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cognizes" -- there is only one subject. Consequently, all cognitions [by apparently different subjects really] belong to that [one] subject. [18]

    Vimar`sa and its cognates have the significance of judgment with a recognitive structure or, if you will, 'recognitive judgment'. In the vimar`sa arguments, the Pratyabhij~naa thinkers develop earlier theories of Bhart.rhari to refute the Buddhist contention that recognitive linguistic judgment is just a contingent reaction to direct experience -- by claiming that it is integral or transcendental to it. As Utpaladeva explains:

They attest that recognitive judgment [vimar`sa] is the essential nature of awareness [avabhaasa]. Otherwise, awareness [prakaa`sa], even though colored [upararakta] by the object, would be like that which is insentient, such as a crystal, and so forth. [19]

Some of the considerations they adduce to support this thesis are: Children must build upon a subtle, innate form of linguistic judgment in their learning of conventional language. There must be a recognitive ordering of our most basic experiences of situations and movements in order to account for our ability to perform rapid behaviors. And some kind of subtle application of language in all experiences is necessary in order to account for our ability to remember them. [20]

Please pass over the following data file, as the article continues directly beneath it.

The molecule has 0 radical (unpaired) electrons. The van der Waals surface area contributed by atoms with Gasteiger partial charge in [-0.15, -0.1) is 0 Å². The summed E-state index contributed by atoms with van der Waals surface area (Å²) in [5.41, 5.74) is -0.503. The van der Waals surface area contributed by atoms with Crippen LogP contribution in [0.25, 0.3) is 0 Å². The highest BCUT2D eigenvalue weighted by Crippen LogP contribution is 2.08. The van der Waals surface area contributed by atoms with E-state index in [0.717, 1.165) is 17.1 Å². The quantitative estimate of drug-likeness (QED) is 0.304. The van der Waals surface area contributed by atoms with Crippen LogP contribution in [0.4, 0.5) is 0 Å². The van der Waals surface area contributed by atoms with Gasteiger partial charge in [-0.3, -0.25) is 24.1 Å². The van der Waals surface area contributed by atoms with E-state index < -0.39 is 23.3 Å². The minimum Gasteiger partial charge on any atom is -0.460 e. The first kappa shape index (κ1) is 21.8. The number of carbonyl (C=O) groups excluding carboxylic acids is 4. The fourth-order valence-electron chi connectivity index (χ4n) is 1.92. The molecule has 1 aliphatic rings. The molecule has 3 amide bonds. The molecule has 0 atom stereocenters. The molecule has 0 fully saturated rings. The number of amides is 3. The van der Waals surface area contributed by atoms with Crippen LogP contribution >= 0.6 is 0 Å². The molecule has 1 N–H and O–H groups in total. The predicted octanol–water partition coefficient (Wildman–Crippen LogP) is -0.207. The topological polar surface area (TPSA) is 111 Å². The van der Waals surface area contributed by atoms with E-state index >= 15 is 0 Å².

Now the idealistic prakaa`sa arguments make the recognition shown by the vimar`sa arguments to be integral to all epistemic processes, constitutive of them and their objects. The following statement places recognition in the idealistic algebra (adding coherence as a secondary criterion of reality): [21]

Here, as the multiplicity of things are recognitively apprehended [vim.r`syate], so they exist. This is so because being [astitva] depends on awareness [prakaa`sa]. That is, there is the manifestation of being as depending on the recognitive judgment [vimar`sa] regarding what is brought about through this awareness [prakaa`sa].... Therefore, something exists as much and in whatever way it is recognitively apprehended [vim.r`syate] and uncontradicted. [22]